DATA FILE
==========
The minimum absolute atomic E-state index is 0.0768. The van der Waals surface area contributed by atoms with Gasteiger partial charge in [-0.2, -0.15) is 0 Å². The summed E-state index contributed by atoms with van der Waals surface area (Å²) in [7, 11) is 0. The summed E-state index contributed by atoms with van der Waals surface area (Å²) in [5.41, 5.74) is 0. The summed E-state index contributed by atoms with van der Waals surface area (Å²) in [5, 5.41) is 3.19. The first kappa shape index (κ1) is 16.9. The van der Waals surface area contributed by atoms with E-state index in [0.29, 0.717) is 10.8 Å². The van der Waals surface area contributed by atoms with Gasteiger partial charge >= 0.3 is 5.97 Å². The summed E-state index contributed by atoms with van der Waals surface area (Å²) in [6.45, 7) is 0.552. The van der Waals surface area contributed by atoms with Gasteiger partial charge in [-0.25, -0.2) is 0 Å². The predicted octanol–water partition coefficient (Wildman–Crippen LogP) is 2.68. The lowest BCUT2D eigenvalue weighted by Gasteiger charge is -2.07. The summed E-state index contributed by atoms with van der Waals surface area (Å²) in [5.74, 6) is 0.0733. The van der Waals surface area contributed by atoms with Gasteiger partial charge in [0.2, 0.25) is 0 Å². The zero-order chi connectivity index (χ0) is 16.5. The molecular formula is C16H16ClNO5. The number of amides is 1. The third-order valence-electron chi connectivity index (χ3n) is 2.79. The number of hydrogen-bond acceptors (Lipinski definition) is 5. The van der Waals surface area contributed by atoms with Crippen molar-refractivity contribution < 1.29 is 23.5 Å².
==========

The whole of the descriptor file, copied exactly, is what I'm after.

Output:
The minimum absolute atomic E-state index is 0.0768. The van der Waals surface area contributed by atoms with Gasteiger partial charge in [-0.2, -0.15) is 0 Å². The summed E-state index contributed by atoms with van der Waals surface area (Å²) in [7, 11) is 0. The summed E-state index contributed by atoms with van der Waals surface area (Å²) in [5.41, 5.74) is 0. The summed E-state index contributed by atoms with van der Waals surface area (Å²) in [5, 5.41) is 3.19. The first kappa shape index (κ1) is 16.9. The van der Waals surface area contributed by atoms with E-state index in [0.29, 0.717) is 10.8 Å². The van der Waals surface area contributed by atoms with Gasteiger partial charge >= 0.3 is 5.97 Å². The summed E-state index contributed by atoms with van der Waals surface area (Å²) in [6.45, 7) is 0.552. The van der Waals surface area contributed by atoms with Gasteiger partial charge in [-0.25, -0.2) is 0 Å². The predicted octanol–water partition coefficient (Wildman–Crippen LogP) is 2.68. The lowest BCUT2D eigenvalue weighted by Gasteiger charge is -2.07. The summed E-state index contributed by atoms with van der Waals surface area (Å²) in [5.74, 6) is 0.0733. The van der Waals surface area contributed by atoms with Gasteiger partial charge in [0.2, 0.25) is 0 Å². The zero-order chi connectivity index (χ0) is 16.5. The molecular formula is C16H16ClNO5. The number of amides is 1. The third-order valence-electron chi connectivity index (χ3n) is 2.79. The number of hydrogen-bond acceptors (Lipinski definition) is 5. The van der Waals surface area contributed by atoms with Crippen molar-refractivity contribution < 1.29 is 23.5 Å².